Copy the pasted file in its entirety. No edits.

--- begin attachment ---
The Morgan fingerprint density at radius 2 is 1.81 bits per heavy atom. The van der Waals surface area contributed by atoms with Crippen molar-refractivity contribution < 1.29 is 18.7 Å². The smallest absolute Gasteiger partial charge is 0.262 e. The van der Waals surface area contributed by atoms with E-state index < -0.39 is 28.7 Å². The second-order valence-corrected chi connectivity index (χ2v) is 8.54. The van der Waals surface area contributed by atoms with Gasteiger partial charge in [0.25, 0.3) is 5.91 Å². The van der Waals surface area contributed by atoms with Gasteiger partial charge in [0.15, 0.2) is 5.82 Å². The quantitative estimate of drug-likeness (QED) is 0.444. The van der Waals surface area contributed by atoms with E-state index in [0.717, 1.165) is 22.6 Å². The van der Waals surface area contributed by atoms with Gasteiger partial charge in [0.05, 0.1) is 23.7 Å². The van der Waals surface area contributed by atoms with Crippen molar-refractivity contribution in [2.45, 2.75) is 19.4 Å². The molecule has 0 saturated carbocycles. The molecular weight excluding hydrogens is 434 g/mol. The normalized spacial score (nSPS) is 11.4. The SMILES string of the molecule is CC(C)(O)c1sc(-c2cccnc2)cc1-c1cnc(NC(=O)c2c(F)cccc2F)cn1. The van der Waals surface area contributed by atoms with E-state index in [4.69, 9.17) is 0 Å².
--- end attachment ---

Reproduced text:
The Morgan fingerprint density at radius 2 is 1.81 bits per heavy atom. The van der Waals surface area contributed by atoms with Crippen molar-refractivity contribution < 1.29 is 18.7 Å². The smallest absolute Gasteiger partial charge is 0.262 e. The van der Waals surface area contributed by atoms with E-state index < -0.39 is 28.7 Å². The second-order valence-corrected chi connectivity index (χ2v) is 8.54. The van der Waals surface area contributed by atoms with Gasteiger partial charge in [0.25, 0.3) is 5.91 Å². The van der Waals surface area contributed by atoms with Gasteiger partial charge in [0.15, 0.2) is 5.82 Å². The quantitative estimate of drug-likeness (QED) is 0.444. The van der Waals surface area contributed by atoms with E-state index in [0.717, 1.165) is 22.6 Å². The van der Waals surface area contributed by atoms with Gasteiger partial charge in [0.05, 0.1) is 23.7 Å². The van der Waals surface area contributed by atoms with Crippen molar-refractivity contribution in [2.45, 2.75) is 19.4 Å². The molecule has 0 saturated carbocycles. The molecular weight excluding hydrogens is 434 g/mol. The normalized spacial score (nSPS) is 11.4. The SMILES string of the molecule is CC(C)(O)c1sc(-c2cccnc2)cc1-c1cnc(NC(=O)c2c(F)cccc2F)cn1. The van der Waals surface area contributed by atoms with E-state index in [4.69, 9.17) is 0 Å².